From world cities to world sites

Strategic ruralism and the case for an anthropology of actually existing connectivity

Research output: Contribution to journalArticle

4 Citations (Scopus)

Abstract

As anthropological interest in trans-local connection has expanded in recent decades, anthropologists have increasingly turned to cities as paradigmatic locations of the global, the modern, and the cosmopolitan. As they have done so, an older paradigm of anthro- pologists doing research in villages and other out of the way places has been maligned as old fashioned or out of touch, perpetually associated with the local pole of a hackneyed local-global dialectic. By contrast, my essay elaborates a case for a shift in focus from ‘‘world cities’’ to ‘‘world sites’’ in which the erstwhile givens of urban connection and rural disconnection, urban culture and rural nature, are opened up to critical rethinking via ethnographies of actually existing connectivity. Where influential work has taken cities as paradigmatic nodes of globalization, I argue for the necessity of a ‘‘strategic ruralism’’ in anthropological approaches to actually existing global connectivity. In par- ticular, I suggest, in order to begin to replace virtualist notions of world cities with more symmetrical and empirically derived formulations of world sites, we must critically assess the binaries that continue to condition the boundary work that scripts the urban as always already human and unnatural on the one hand and the rural as natural and by extension relatively non-human on the other.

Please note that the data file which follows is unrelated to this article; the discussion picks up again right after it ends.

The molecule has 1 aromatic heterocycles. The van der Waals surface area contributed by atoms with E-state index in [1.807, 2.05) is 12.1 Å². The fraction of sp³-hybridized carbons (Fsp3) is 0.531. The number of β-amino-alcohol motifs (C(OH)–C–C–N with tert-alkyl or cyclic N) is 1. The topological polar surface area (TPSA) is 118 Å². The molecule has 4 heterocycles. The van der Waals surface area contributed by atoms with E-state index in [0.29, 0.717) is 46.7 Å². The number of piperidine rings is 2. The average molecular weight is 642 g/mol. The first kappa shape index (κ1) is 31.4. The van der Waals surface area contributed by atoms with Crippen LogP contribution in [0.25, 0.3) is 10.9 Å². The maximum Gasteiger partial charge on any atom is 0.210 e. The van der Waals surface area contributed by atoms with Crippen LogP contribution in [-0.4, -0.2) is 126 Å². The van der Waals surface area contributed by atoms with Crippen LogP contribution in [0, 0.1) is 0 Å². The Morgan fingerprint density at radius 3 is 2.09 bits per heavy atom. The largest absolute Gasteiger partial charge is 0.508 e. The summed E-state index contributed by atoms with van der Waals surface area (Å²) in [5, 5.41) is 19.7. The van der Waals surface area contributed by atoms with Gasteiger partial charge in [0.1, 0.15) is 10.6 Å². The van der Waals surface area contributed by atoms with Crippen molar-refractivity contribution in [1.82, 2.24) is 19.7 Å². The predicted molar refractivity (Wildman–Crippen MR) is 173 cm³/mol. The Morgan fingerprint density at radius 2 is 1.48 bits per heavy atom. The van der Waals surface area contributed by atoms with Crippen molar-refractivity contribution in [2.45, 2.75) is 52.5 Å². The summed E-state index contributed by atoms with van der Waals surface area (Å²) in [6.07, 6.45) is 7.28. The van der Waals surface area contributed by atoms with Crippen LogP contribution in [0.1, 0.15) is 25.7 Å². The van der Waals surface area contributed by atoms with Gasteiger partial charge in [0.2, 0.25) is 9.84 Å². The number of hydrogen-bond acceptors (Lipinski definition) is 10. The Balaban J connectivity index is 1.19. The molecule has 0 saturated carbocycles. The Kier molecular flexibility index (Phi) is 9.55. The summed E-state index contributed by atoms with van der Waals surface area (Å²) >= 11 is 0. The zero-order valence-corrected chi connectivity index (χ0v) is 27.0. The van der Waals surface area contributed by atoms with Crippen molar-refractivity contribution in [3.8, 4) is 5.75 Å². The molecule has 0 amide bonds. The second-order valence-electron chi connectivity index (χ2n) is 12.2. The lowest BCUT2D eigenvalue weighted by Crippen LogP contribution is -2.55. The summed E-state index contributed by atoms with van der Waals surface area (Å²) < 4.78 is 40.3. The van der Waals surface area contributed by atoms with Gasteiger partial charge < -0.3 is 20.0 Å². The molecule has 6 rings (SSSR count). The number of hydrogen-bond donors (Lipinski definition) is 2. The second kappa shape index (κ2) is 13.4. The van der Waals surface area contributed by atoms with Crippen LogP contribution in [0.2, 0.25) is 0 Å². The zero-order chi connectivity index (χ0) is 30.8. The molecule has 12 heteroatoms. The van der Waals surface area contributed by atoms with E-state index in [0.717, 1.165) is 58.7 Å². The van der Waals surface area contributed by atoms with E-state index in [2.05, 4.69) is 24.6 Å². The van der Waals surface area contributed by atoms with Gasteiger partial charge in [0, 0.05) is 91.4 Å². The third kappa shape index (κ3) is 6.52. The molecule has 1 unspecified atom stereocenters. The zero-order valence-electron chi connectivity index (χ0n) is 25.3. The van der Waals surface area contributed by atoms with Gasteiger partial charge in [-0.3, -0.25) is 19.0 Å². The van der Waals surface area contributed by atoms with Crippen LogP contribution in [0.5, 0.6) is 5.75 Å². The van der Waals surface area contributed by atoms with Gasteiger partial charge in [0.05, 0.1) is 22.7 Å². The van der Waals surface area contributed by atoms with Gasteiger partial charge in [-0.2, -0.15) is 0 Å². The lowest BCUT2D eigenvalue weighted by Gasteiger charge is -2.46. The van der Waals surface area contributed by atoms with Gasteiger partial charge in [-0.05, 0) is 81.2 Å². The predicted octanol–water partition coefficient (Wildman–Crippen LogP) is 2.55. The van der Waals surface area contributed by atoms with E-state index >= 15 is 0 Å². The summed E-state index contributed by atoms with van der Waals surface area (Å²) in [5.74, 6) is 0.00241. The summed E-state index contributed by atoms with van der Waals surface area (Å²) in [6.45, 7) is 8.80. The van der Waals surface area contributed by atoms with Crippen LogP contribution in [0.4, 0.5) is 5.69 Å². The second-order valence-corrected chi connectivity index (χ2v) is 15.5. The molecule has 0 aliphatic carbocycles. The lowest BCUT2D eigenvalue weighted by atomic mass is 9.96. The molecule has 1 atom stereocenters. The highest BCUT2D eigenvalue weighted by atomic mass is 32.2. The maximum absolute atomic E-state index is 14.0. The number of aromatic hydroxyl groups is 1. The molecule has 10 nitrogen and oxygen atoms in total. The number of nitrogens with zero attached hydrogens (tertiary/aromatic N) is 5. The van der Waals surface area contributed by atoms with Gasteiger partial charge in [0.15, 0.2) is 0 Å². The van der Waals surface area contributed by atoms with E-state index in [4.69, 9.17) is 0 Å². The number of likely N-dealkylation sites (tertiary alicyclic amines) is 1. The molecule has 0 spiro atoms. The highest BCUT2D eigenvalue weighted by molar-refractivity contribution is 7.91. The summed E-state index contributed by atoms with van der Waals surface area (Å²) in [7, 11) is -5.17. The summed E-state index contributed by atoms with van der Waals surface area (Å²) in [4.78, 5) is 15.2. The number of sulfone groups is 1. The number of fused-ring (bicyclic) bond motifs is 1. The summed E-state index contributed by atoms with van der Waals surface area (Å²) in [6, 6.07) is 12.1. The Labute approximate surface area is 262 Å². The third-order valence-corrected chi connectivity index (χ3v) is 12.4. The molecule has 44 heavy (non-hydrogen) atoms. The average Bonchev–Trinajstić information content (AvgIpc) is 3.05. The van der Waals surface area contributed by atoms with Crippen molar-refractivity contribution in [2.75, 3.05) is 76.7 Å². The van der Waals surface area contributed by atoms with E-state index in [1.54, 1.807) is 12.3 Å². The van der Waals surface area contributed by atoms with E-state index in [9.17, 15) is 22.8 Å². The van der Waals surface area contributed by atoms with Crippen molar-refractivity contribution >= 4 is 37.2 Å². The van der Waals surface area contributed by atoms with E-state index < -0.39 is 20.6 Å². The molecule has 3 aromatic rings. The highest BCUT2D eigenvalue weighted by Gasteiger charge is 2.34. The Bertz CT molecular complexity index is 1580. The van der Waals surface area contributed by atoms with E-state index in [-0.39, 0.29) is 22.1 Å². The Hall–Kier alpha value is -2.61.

Original languageEnglish
Pages (from-to)364-382
Number of pages19
JournalCritique of Anthropology
Volume37
Issue number4
DOIs
Publication statusPublished - 1 Dec 2017

Keywords

  • rural
  • urban
  • world cities
  • site ontology
  • wilderness
  • urban wilds
  • global connection

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